Right on, Kevin! I could not have said it better. Let’s say we are all on a raw journey together. What does it matter as long as we are learning and trying new healthy foods with an open mind. Thank goodness I was not thrown out of my local raw foods pot luck because I admitted I would miss cooked sweet potatoes, rice and beans if I went 100% raw. They still speak to me and we share lots of fantastic raw food, recipes and good times. I appreciate all you have done for me too. I continue to learn so much each time I read your emails, watch your videos or listen to your healthy summits. Mahalo to you and your wife too.

  54. BarbaraG says:

    Hey Kevin!

    I loved your comments, and I feel totally the same way. “Being” raw is definitely all about our “being” which you so eloquently stated in your show. It’s not about the numbers, and it was very freeing for me to listen to what you had to say. I’ve been striving to be 100% raw, but I’m not there. I’m getting closer, but I still know in my heart that it’s not about the number or being absolute about not putting anything else in my mouth. It’s a constant goal, but I fall backwards now and then. We cannot beat ourselves up, or punish ourselves in any way for not maintaining the 100% raw lifestyle. This whole thing is a process. It’s a learning process and an experiencial process as well. If I have to be 100% raw to be “part of the club”, I don’t need to be a club member! It’s really all about re-learning not just old habits, but trying to overwrite information that’s ingrained in us, and the older we get, I think the harder that might be. Let’s move forward, do the best we can and be gentle and loving towards ourselves, the earth and others!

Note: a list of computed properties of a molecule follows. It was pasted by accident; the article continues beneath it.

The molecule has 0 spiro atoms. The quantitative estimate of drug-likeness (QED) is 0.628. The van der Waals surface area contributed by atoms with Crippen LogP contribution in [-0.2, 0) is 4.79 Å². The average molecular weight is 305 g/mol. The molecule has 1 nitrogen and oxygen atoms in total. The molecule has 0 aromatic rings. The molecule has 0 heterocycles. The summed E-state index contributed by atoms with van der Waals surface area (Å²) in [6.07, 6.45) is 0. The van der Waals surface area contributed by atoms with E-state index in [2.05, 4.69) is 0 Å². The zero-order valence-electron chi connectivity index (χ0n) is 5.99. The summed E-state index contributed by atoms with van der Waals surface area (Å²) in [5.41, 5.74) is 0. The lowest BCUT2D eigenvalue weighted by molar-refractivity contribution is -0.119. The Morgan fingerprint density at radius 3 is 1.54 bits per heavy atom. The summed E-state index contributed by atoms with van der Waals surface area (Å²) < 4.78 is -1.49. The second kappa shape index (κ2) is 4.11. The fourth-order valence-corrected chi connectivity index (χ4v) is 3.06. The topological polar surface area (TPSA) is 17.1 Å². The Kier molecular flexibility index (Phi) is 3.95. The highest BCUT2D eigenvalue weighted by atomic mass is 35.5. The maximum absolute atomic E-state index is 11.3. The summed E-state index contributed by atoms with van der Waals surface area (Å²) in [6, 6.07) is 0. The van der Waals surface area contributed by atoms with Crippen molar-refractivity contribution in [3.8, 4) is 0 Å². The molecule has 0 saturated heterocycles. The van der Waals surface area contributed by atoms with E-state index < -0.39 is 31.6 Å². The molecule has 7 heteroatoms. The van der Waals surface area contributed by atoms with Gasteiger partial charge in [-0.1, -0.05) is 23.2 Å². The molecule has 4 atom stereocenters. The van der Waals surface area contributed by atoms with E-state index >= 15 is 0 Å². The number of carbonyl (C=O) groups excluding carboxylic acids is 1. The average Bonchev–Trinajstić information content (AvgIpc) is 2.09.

55. This was a great video and one that actually gave me the permission to say AHHHH!

    As a vegan who is trying her best to be health conscious (my main issue -EXERCISE), I do not hide that fact that I am not 100% vegan. More like 90% and as far as Raw food goes I try to eat raw at every meal and I do a raw smoothie daily.

    The comments here and your video have enlightened me and gave me encouragement for the journey I am on towards better help.